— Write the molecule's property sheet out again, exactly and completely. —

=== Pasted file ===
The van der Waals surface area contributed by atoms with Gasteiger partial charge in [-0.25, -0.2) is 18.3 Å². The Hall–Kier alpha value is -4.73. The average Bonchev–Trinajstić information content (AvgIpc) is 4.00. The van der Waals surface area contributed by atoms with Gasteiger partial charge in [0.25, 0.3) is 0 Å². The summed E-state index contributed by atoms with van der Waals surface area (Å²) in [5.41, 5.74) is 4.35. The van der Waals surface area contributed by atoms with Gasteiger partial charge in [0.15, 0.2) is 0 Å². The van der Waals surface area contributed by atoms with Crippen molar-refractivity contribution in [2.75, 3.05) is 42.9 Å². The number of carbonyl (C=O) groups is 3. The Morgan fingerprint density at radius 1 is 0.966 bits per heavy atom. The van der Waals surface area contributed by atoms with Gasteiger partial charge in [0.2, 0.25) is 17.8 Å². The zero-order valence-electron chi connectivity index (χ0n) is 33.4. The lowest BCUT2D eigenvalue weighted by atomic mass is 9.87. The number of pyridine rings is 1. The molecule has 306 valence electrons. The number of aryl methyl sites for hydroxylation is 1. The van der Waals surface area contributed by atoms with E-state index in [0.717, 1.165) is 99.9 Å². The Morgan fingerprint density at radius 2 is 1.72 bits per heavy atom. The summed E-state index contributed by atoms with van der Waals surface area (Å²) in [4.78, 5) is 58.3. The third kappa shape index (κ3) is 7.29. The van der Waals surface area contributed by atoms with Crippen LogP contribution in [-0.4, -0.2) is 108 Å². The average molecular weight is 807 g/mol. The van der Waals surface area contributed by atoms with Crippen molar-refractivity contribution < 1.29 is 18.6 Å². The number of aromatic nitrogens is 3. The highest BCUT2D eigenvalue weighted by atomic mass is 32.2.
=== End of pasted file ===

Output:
The van der Waals surface area contributed by atoms with Gasteiger partial charge in [-0.25, -0.2) is 18.3 Å². The Hall–Kier alpha value is -4.73. The average Bonchev–Trinajstić information content (AvgIpc) is 4.00. The van der Waals surface area contributed by atoms with Gasteiger partial charge in [0.25, 0.3) is 0 Å². The summed E-state index contributed by atoms with van der Waals surface area (Å²) in [5.41, 5.74) is 4.35. The van der Waals surface area contributed by atoms with Gasteiger partial charge in [0.15, 0.2) is 0 Å². The van der Waals surface area contributed by atoms with Crippen molar-refractivity contribution in [2.75, 3.05) is 42.9 Å². The number of carbonyl (C=O) groups is 3. The Morgan fingerprint density at radius 1 is 0.966 bits per heavy atom. The van der Waals surface area contributed by atoms with Gasteiger partial charge in [0.2, 0.25) is 17.8 Å². The zero-order valence-electron chi connectivity index (χ0n) is 33.4. The lowest BCUT2D eigenvalue weighted by atomic mass is 9.87. The number of pyridine rings is 1. The molecule has 306 valence electrons. The number of aryl methyl sites for hydroxylation is 1. The van der Waals surface area contributed by atoms with E-state index in [0.717, 1.165) is 99.9 Å². The Morgan fingerprint density at radius 2 is 1.72 bits per heavy atom. The summed E-state index contributed by atoms with van der Waals surface area (Å²) in [4.78, 5) is 58.3. The third kappa shape index (κ3) is 7.29. The van der Waals surface area contributed by atoms with Crippen LogP contribution in [-0.4, -0.2) is 108 Å². The average molecular weight is 807 g/mol. The van der Waals surface area contributed by atoms with Crippen molar-refractivity contribution < 1.29 is 18.6 Å². The number of aromatic nitrogens is 3. The highest BCUT2D eigenvalue weighted by atomic mass is 32.2.